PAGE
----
Here is a list of the CBC winners for the 2013 awards:
- Mark Ross from CBC News Network won in the Daily Excellence category for coverage of the Alberta floods.
- Garth Mullins, Lisa Hale and Yvonne Gall from CBC Radio One's Ideas won in the Open Broadcast Feature category for The Imaginary Albino.
- For the CWA Canada/CAJ Award For Labour reporting, two entries shared the award — Kathy Tomlinson and Raj Ahluwalia from CBC's The National for their RBC foreign workers story; and Krystle Alarcon from The Tyee for Canada's Temporary Foreign Workers Controversy: Years in the Making.
- The JHR/CAJ Award for Human Rights went to CBC's the fifth estate — Mark Kelley, Lysanne Louter, Tarannum Kamlani and Aileen McBride — for Made in Bangladesh.
CBCNews.ca’s pipeline safety project featured an interactive map, using National Energy Board data, revealing pipeline accidents in communities across Canada over the past decade.
The project also showed Canada’s pipeline regulators lag in transparency behind their counterparts in the United States, where citizens can get detailed information on everything from a company’s safety record to maps of pipeline locations.
CBC News Network kept Canadians informed on the flooding that overwhelmed vast areas of southern Alberta last June and ended up being the costliest natural disaster in the country's recorded history. Four people died and 100,000 were forced from their homes during the disaster.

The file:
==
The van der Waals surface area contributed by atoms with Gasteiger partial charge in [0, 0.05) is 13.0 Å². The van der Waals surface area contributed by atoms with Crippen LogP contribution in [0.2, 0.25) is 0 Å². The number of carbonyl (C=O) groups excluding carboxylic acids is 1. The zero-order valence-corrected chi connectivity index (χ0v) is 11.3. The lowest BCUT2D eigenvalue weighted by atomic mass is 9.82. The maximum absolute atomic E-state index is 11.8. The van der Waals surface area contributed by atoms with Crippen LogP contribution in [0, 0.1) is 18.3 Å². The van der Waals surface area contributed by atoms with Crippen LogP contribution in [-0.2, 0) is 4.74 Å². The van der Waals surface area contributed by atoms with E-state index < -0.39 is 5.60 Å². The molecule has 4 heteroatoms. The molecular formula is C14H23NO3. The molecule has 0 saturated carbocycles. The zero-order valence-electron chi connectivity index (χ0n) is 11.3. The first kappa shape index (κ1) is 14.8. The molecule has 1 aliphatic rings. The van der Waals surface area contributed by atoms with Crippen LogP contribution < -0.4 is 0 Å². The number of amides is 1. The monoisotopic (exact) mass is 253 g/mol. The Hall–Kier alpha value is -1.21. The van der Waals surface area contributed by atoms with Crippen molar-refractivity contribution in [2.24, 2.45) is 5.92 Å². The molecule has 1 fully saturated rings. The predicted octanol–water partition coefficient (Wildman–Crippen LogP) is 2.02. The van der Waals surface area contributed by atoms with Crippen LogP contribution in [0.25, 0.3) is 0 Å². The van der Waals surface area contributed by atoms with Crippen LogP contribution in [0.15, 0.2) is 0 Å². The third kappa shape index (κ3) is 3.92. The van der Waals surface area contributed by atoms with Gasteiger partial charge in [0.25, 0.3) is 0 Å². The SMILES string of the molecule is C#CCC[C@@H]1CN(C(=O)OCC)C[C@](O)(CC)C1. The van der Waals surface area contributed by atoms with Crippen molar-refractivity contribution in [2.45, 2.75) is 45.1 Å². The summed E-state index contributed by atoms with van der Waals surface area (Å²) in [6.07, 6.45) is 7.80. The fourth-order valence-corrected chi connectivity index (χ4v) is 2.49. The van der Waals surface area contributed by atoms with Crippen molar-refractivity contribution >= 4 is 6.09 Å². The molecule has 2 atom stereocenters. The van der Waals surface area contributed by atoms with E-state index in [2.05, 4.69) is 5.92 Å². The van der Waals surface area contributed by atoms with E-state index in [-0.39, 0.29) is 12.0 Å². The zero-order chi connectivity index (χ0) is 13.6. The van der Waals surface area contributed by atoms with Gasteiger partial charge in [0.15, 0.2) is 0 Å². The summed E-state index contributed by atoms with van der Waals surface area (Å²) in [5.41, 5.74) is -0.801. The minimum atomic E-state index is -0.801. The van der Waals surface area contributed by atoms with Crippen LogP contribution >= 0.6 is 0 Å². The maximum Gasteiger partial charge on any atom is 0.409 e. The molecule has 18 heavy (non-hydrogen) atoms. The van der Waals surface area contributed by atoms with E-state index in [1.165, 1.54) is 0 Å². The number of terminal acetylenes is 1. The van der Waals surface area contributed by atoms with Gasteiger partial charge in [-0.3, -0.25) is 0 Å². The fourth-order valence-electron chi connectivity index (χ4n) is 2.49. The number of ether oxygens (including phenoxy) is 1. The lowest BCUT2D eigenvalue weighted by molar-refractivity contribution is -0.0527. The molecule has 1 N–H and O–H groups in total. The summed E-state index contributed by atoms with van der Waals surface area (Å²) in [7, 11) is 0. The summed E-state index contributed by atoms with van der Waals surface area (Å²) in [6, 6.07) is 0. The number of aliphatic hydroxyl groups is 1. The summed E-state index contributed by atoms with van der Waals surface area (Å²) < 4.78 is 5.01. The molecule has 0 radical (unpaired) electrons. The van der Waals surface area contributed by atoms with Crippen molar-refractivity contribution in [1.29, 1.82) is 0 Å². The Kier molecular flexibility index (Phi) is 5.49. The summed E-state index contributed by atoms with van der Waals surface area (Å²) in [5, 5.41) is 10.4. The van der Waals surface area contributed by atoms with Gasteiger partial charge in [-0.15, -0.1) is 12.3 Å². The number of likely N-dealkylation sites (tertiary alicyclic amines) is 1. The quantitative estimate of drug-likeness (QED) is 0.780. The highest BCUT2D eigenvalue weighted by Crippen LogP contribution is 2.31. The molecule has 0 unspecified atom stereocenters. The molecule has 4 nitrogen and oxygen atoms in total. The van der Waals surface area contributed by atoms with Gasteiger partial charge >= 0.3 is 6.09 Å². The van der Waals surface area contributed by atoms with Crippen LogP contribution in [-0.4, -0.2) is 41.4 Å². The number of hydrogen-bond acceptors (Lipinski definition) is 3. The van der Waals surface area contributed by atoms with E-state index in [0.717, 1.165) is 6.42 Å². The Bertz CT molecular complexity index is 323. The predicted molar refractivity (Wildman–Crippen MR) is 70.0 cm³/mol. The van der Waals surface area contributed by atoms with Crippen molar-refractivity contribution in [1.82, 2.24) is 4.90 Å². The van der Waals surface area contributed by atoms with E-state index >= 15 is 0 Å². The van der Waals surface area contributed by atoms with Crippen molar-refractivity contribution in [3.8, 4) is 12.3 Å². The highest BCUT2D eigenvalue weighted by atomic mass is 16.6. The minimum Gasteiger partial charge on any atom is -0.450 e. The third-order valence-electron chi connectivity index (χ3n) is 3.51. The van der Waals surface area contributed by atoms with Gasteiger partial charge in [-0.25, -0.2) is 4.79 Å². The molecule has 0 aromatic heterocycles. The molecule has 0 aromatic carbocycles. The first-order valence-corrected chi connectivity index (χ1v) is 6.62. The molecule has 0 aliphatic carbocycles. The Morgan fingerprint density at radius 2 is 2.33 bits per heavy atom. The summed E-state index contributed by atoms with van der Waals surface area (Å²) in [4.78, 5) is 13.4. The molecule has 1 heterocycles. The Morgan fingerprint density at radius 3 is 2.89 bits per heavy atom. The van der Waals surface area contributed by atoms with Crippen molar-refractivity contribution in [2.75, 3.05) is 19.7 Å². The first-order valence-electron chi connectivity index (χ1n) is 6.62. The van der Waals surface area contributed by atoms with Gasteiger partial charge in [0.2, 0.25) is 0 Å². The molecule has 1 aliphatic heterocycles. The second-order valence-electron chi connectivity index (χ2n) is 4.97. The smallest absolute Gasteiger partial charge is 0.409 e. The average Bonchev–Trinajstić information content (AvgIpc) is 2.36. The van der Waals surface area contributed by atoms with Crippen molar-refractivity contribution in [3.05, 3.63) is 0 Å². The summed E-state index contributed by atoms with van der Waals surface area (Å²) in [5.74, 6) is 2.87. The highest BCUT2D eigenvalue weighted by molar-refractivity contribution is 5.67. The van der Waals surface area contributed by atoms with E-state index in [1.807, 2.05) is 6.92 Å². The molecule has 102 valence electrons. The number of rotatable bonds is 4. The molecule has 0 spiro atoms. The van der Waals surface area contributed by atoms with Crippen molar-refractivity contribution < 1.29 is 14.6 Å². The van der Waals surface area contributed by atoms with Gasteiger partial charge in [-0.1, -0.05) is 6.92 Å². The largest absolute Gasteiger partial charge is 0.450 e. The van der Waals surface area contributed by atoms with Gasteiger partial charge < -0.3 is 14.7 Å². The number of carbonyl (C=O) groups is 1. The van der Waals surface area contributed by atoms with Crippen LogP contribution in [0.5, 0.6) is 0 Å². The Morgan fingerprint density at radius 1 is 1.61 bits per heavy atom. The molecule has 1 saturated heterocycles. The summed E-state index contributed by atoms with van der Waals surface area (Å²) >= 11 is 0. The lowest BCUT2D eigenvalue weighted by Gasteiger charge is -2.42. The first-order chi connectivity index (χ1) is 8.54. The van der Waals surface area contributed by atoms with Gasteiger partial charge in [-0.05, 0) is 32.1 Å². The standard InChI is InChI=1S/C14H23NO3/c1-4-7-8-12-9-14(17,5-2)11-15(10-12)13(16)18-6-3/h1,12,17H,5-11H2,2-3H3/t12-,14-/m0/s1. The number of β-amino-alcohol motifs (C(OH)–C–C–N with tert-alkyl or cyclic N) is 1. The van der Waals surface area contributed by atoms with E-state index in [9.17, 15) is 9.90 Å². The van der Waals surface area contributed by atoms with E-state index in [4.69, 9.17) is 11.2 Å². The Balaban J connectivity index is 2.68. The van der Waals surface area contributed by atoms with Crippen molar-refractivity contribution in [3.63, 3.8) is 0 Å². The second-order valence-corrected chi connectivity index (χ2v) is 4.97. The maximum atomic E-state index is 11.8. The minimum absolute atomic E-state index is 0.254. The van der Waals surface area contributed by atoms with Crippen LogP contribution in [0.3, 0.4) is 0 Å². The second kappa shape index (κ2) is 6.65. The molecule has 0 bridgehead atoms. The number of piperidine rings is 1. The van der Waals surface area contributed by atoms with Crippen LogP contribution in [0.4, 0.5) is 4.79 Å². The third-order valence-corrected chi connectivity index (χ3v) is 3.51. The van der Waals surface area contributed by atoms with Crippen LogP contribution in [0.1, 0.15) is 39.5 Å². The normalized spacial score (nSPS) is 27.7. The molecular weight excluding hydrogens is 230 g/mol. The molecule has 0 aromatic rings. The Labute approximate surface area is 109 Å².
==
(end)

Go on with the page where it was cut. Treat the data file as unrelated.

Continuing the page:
For The Imaginary Albino, sociologist Garth Mullins, who has albinism, sets out to understand the stereotypes and gruesome superstitions experienced by those who have the congenital lack of pigmentation in the eyes, skin and hair. In this documentary, he says albinism means never fitting in and always standing out as people point, stare and comment.
The fifth estate, in its episode called Made in Bangladesh, focuses on the people who make a lot of our clothes. It was produced after more than 1,000 clothing factory workers died in April 2013 when Dhaka's Rana Plaza collapsed.
Mark Kelley travelled to Bangladesh and tracked down workers who said they are still forced to make clothes for Canada in dangerous situations. Kelley also talked to the jailed owner of the factory that came crashing down.
The Royal Bank of Canada faced a public backlash following CBC's exclusive that revealed the bank is bringing in temporary foreign workers to replace Canadian employees. RBC ended up issuing an apology to workers affected by the outsourcing and promised to find other jobs within the bank for the 45 workers who had been displaced by foreign workers.